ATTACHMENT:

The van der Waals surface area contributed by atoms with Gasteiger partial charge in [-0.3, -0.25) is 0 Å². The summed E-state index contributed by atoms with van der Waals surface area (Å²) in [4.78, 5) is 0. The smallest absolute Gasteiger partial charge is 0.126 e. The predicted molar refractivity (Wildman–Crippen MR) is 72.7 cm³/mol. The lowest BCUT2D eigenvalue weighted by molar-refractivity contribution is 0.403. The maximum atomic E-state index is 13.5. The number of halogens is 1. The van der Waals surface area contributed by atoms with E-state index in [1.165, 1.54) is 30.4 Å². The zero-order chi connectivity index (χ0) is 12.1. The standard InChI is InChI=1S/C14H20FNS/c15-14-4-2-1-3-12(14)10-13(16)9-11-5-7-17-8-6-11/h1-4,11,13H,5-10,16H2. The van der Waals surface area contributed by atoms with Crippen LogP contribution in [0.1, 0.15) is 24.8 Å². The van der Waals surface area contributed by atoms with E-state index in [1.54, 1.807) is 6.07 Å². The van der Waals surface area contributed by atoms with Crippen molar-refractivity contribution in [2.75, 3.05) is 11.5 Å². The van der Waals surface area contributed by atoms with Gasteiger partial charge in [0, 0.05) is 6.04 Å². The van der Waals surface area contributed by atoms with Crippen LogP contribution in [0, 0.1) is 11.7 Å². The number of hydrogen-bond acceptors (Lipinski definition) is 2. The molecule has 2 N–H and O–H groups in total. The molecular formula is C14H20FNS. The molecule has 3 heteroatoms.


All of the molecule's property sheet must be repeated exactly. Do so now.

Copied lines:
The van der Waals surface area contributed by atoms with Gasteiger partial charge in [-0.3, -0.25) is 0 Å². The summed E-state index contributed by atoms with van der Waals surface area (Å²) in [4.78, 5) is 0. The smallest absolute Gasteiger partial charge is 0.126 e. The predicted molar refractivity (Wildman–Crippen MR) is 72.7 cm³/mol. The lowest BCUT2D eigenvalue weighted by molar-refractivity contribution is 0.403. The maximum atomic E-state index is 13.5. The number of halogens is 1. The van der Waals surface area contributed by atoms with E-state index in [1.165, 1.54) is 30.4 Å². The zero-order chi connectivity index (χ0) is 12.1. The standard InChI is InChI=1S/C14H20FNS/c15-14-4-2-1-3-12(14)10-13(16)9-11-5-7-17-8-6-11/h1-4,11,13H,5-10,16H2. The van der Waals surface area contributed by atoms with Crippen LogP contribution in [0.1, 0.15) is 24.8 Å². The van der Waals surface area contributed by atoms with E-state index in [1.54, 1.807) is 6.07 Å². The van der Waals surface area contributed by atoms with Crippen molar-refractivity contribution in [2.75, 3.05) is 11.5 Å². The van der Waals surface area contributed by atoms with Gasteiger partial charge in [0, 0.05) is 6.04 Å². The van der Waals surface area contributed by atoms with Crippen LogP contribution in [0, 0.1) is 11.7 Å². The number of hydrogen-bond acceptors (Lipinski definition) is 2. The molecule has 2 N–H and O–H groups in total. The molecular formula is C14H20FNS. The molecule has 3 heteroatoms.